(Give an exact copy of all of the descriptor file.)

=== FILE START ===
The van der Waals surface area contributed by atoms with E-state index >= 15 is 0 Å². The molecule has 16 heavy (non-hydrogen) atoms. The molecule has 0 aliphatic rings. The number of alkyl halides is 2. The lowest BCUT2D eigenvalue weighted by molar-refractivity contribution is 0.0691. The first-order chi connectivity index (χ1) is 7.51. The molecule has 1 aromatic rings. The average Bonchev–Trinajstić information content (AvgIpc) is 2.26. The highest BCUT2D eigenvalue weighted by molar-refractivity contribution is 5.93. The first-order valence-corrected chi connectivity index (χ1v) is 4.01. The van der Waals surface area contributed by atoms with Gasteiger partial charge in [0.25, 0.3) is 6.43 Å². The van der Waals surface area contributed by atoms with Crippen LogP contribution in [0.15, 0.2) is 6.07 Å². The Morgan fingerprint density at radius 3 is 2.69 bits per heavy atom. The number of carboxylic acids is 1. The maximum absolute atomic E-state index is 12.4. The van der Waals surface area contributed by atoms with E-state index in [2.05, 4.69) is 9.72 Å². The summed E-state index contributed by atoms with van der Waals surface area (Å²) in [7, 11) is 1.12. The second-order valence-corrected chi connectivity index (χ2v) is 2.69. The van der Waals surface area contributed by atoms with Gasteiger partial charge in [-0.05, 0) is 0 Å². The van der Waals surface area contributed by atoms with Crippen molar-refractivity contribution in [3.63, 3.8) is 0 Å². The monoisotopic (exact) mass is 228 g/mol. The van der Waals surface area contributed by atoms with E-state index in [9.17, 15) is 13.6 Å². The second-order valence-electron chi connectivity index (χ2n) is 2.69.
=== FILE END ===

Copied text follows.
The van der Waals surface area contributed by atoms with E-state index >= 15 is 0 Å². The molecule has 16 heavy (non-hydrogen) atoms. The molecule has 0 aliphatic rings. The number of alkyl halides is 2. The lowest BCUT2D eigenvalue weighted by molar-refractivity contribution is 0.0691. The first-order chi connectivity index (χ1) is 7.51. The molecule has 1 aromatic rings. The average Bonchev–Trinajstić information content (AvgIpc) is 2.26. The highest BCUT2D eigenvalue weighted by molar-refractivity contribution is 5.93. The first-order valence-corrected chi connectivity index (χ1v) is 4.01. The van der Waals surface area contributed by atoms with Gasteiger partial charge in [0.25, 0.3) is 6.43 Å². The van der Waals surface area contributed by atoms with Crippen LogP contribution in [0.15, 0.2) is 6.07 Å². The Morgan fingerprint density at radius 3 is 2.69 bits per heavy atom. The number of carboxylic acids is 1. The maximum absolute atomic E-state index is 12.4. The van der Waals surface area contributed by atoms with E-state index in [2.05, 4.69) is 9.72 Å². The summed E-state index contributed by atoms with van der Waals surface area (Å²) in [7, 11) is 1.12. The second-order valence-corrected chi connectivity index (χ2v) is 2.69. The van der Waals surface area contributed by atoms with Gasteiger partial charge in [-0.05, 0) is 0 Å². The van der Waals surface area contributed by atoms with Crippen molar-refractivity contribution in [3.63, 3.8) is 0 Å². The monoisotopic (exact) mass is 228 g/mol. The van der Waals surface area contributed by atoms with E-state index in [9.17, 15) is 13.6 Å². The second-order valence-electron chi connectivity index (χ2n) is 2.69.